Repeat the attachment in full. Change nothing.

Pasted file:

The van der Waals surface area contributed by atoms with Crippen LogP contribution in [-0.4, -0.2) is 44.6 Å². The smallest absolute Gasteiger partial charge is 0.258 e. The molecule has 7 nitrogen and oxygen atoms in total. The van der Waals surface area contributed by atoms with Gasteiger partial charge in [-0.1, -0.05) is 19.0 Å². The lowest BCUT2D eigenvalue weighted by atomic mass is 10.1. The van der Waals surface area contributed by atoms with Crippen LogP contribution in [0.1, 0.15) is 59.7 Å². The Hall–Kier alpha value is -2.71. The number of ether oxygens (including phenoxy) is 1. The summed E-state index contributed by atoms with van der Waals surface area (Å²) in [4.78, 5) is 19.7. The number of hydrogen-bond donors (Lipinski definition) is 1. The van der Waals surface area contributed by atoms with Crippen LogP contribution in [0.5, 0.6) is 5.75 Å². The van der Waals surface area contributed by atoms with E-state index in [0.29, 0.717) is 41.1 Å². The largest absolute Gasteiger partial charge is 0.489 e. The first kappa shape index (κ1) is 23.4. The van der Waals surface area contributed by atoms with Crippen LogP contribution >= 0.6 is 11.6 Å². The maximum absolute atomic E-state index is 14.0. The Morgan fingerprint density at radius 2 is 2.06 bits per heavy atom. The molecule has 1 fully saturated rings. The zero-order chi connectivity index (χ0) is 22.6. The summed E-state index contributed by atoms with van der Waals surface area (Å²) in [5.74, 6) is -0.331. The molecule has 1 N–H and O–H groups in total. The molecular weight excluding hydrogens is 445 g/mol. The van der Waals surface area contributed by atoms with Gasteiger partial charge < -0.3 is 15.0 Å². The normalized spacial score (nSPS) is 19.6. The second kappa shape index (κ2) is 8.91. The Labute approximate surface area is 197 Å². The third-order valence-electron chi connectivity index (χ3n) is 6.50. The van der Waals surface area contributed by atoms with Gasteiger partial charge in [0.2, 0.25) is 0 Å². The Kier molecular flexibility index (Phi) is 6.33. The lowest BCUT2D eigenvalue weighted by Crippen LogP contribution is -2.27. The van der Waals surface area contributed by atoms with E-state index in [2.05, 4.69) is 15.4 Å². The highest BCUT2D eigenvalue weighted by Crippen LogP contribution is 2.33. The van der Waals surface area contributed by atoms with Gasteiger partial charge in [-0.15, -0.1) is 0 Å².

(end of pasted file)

The van der Waals surface area contributed by atoms with Crippen LogP contribution in [-0.4, -0.2) is 44.6 Å². The smallest absolute Gasteiger partial charge is 0.258 e. The molecule has 7 nitrogen and oxygen atoms in total. The van der Waals surface area contributed by atoms with Gasteiger partial charge in [-0.1, -0.05) is 19.0 Å². The lowest BCUT2D eigenvalue weighted by atomic mass is 10.1. The van der Waals surface area contributed by atoms with Crippen LogP contribution in [0.1, 0.15) is 59.7 Å². The Hall–Kier alpha value is -2.71. The number of ether oxygens (including phenoxy) is 1. The summed E-state index contributed by atoms with van der Waals surface area (Å²) in [4.78, 5) is 19.7. The number of hydrogen-bond donors (Lipinski definition) is 1. The van der Waals surface area contributed by atoms with Crippen LogP contribution in [0.5, 0.6) is 5.75 Å². The van der Waals surface area contributed by atoms with E-state index in [0.29, 0.717) is 41.1 Å². The largest absolute Gasteiger partial charge is 0.489 e. The first kappa shape index (κ1) is 23.4. The van der Waals surface area contributed by atoms with Crippen LogP contribution >= 0.6 is 11.6 Å². The maximum absolute atomic E-state index is 14.0. The Morgan fingerprint density at radius 2 is 2.06 bits per heavy atom. The molecule has 1 fully saturated rings. The zero-order chi connectivity index (χ0) is 22.6. The summed E-state index contributed by atoms with van der Waals surface area (Å²) in [5.74, 6) is -0.331. The molecule has 1 N–H and O–H groups in total. The molecular weight excluding hydrogens is 445 g/mol. The van der Waals surface area contributed by atoms with Gasteiger partial charge < -0.3 is 15.0 Å². The normalized spacial score (nSPS) is 19.6. The second kappa shape index (κ2) is 8.91. The Labute approximate surface area is 197 Å². The third-order valence-electron chi connectivity index (χ3n) is 6.50. The van der Waals surface area contributed by atoms with Gasteiger partial charge in [0.2, 0.25) is 0 Å². The Kier molecular flexibility index (Phi) is 6.33. The lowest BCUT2D eigenvalue weighted by Crippen LogP contribution is -2.27. The van der Waals surface area contributed by atoms with E-state index in [2.05, 4.69) is 15.4 Å². The highest BCUT2D eigenvalue weighted by Crippen LogP contribution is 2.33. The van der Waals surface area contributed by atoms with Gasteiger partial charge in [-0.15, -0.1) is 0 Å².